Creator explains thinking behind controversial Lidice web "game"

A new internet "game" called Total Burn-out of Lidice has been making a lot of headlines in recent days. The title refers to the 1942 razing of the Czech village of Lidice and the massacre of its inhabitants, one of the worst single atrocities of World War II. Visitors to the site are given the mission of burning the village down, with 10 points for killing a Czech, or 50 if they are trying to escape. It seems to be in shocking bad taste, but it actually has a serious purpose - attempt to start and you are asked "What are you playing at?! This is not a game but reality". This is followed by a link to the Lidice Memorial website. Its creator is Jan Binar, the head of the Czech branch of advertising agency McCann Erickson. I asked him what he was trying to achieve.

"The idea was - we were shocked that a lot of teenagers and young people don't know Lidice at all. They spend a lot of time in front of the computer, so what we wanted to do was use their world of computer games where everything is possible and shock them, and intrigue them to go and see Lidice, a place where real horror happened."

What reason do you have for thinking that young people today don't know about the massacre?

"There is a lot of research available that shows that anything that is older than ten years is an unknown entity to a gross proportion of teenagers."

And do you think they really need to be shocked into thinking about history and events like the massacre of Lidice?

"No, I think if the media in general and the education community would themselves focus on places like Lidice or Terezin, or any other places reminding us of history, we wouldn't need to shock anyone. It is only when you create and provoke a discussion on the subject that discussion in fact takes place."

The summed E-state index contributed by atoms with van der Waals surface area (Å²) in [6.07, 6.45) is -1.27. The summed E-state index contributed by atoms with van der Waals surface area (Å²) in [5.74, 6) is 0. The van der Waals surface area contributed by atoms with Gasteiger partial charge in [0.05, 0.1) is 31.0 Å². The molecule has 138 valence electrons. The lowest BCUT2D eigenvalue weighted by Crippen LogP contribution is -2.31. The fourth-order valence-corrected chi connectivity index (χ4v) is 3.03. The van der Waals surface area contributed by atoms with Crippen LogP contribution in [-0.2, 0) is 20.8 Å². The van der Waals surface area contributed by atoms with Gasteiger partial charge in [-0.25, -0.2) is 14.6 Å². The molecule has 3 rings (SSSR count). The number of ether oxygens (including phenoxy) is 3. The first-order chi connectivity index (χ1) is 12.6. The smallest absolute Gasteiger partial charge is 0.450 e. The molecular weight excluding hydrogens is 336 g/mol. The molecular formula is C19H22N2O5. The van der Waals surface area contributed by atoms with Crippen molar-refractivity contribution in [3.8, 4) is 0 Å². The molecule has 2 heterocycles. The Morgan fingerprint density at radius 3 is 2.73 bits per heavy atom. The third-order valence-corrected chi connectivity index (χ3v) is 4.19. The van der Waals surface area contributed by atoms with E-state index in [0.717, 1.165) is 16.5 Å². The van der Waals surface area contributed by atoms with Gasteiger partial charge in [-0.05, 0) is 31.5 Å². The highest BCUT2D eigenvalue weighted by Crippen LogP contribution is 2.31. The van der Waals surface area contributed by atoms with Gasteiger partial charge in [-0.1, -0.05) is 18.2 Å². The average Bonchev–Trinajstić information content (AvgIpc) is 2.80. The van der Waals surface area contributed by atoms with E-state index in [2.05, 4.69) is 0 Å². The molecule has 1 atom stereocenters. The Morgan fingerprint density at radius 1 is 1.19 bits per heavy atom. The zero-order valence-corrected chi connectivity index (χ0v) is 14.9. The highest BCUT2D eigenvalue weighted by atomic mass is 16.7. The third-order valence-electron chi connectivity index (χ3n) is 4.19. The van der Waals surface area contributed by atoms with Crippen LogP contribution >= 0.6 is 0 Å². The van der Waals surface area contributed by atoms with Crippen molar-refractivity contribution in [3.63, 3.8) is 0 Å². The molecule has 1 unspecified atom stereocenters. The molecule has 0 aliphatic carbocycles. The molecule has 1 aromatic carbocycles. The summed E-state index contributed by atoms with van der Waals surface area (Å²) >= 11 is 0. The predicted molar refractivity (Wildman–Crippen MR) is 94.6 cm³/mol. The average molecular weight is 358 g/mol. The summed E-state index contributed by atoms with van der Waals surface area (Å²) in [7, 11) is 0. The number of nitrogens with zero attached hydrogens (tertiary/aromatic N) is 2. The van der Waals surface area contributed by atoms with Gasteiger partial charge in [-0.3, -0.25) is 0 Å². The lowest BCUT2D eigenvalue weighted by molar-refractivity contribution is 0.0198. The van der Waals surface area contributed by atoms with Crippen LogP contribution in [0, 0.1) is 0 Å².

There has been some negative reaction. I know one survivor of the 1942 massacre of Lidice, the local mayor Vaclav Zelenka, described it as "perverse". What's your reaction to what he says?

"I do apologise if we hurt any feelings - that wasn't the intention. The intention was to invite teenagers, talk to them in their language, and provoke them into knowing at least what Lidice is, perhaps grabbing a book, reading a bit about history. Because, as we all know, if people forget about history it can repeat itself."

Otherwise what has been the general reaction to the game?

"I think the general reaction from the community that I am in is one of surprise and...liking. Because people understand that the point comes across very clearly when you see the click-rate going from zero to...I think 12,000 was the last count. In two days this is a lot of visitors for one web page and this is a lot of publicity for Lidice and for the good things that are happening in Lidice now."

The website Total Burn-out of Lidice leads to the Lidice Memorial site - do you know if their site has had more visitors in recent days?

"I didn't check, but I would presume so."

Did you discuss this issue with them at much length before launching the site? I mean people from Lidice's memorial.

"We shared it even with the people who were creating the multi-media exhibition. Of course they were shocked at first. But then we managed to convince them that this was the most efficient approach, given there is no money for the project and if they want to bring Lidice back into the lives of teenagers in the Czech Republic."

The "game" can be found